Games With Gold and Playstation Plus are really helping get games that are considered forgotten or unloved into the hands of the masses. Games that with a bit more time, polish and love could have been something more special than the diamonds in the rough that they are.

Murdered: Soul Suspect is one such game. When looking at the middling reviews it received it’s hard to disagree. It’s nothing amazing; gameplay is sub-par in places and technically it’s quite poor with significant framerate drops, one of which almost made me turn the console off because I thought it crashed. But there was something about it that I couldn’t help but appreciate. The story, characters and world it created grabbed me and wouldn’t let go.

The story revolves around murdered detective Ronan, beginning with your death at the hand of a masked serial killer. It’s your job, now as a ghost detective, to uncover the truth using your spirit powers. These powers including possession, walking through walls and obtaining the truth through revealing past memories, piecing together each crime scene you come across like a spectral Batman.

There’s an ingenious amount of thought that’s gone into the world and rules of Murdered: Soul Suspect. As a ghost in the traditional sense you’d think you could walk through every object, naturally something that would be technically impossible with a world as large as this and a development team that may lack the resources. Instead of just saying “it’s only a game” as you find yourself blocked off the route because of a pesky building in the way or some sort of invisible wall, the game’s setting of Salem, Massachusetts means that there’s a lot of history the game can draw from.

There’s an ingenious amount of thought that’s gone into the world and rules of Murdered: Soul Suspect.

As you walk through Salem you’ll see the ghostly outlines of buildings and other obstacles that can’t be passed. During the time of the witch trials, buildings were made so any ghostly presences couldn’t pass through the walls outside, hence why Ronan can’t just walk through everything, instead having to wait around for someone to kindly open the door for him.

Not just having to solve your own murder, you’ll also come across other ghosts who have met a similar fate, it’s then up to you to solve their mystery so they can cross over to the other side. Some are quite disturbing, such as the old couple who snapped and murdered a noisy neighbour. These are essentially little side quests that are only there for achievements, but they’re a welcome distraction from the main plot even if they are quite short.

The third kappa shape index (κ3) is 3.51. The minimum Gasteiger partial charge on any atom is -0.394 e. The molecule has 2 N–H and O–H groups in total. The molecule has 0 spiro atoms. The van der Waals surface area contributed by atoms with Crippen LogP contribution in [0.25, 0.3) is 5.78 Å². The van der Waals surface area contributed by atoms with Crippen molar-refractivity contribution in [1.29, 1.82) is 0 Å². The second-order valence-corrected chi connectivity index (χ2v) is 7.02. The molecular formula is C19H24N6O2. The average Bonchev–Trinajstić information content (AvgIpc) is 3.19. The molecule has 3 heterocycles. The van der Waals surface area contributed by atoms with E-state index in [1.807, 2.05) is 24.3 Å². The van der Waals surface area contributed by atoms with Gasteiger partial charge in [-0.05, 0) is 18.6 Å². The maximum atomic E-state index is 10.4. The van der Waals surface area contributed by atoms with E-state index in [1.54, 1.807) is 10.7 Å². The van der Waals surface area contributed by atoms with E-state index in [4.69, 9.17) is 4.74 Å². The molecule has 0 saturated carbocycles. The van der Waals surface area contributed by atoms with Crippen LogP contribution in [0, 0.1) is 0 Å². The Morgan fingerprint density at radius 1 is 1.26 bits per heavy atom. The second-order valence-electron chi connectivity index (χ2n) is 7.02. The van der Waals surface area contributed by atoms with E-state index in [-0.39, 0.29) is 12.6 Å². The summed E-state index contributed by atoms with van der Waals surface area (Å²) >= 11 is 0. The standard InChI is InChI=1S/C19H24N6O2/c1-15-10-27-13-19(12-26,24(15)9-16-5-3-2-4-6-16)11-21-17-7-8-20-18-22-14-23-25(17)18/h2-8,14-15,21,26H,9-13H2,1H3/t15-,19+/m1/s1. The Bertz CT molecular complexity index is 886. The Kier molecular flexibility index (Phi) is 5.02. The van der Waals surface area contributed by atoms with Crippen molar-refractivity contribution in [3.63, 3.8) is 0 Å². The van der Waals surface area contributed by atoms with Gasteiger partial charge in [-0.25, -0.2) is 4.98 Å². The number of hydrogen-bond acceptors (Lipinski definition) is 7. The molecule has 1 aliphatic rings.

The only major complaint I have is with the combat, or what closely resembles it. The developers obviously felt the need to add a bit of dread to the game, which is weird considering you’re already dead so how much worse can it get? Turns out it can with a bunch of demon creatures lurking and they’re intent on turning you into a white paste. The only way to stop them is to stealthily sneak up on them and exorcise them. If they see you first then it’s a case of hiding until they forget about you and go back to their routine.

The shrill shriek which marks their arrival was always met with a massive sigh from myself. Soul Suspect is an easy game not to mention short, so these sections have clearly been added to up the difficulty. But that to me isn’t what the game is about, it’s about the story, the mystery and the world rather than horrible stealth sections that just slow down the pace of the game.

In the end, once the credits rolled I felt satisfied with the game’s conclusion.

In the end, once the credits rolled I felt satisfied with the game’s conclusion. There was no open-ended scene where you’re left waiting for a sequel that as we know now will never come. Ronan’s story is complete and for the grand total of £0 I can’t grumble. Almost a shame I can’t throw in a few quid for the developers as a sort of thank you, of course that means nothing now the studio is defunct, with Airtight Games being shut down mere months after Soul Suspect’s release.

I’m writing this not long after Sony announced a whole heap of sequels and remasters for PS4 and I feel the world needs more clever and interesting IP now more than ever. But when it doesn’t sell, then why would developers take the risk? And now I’ve gone and got myself all depressed thinking about it.

R.I.P Airtight Games. You deserved better.



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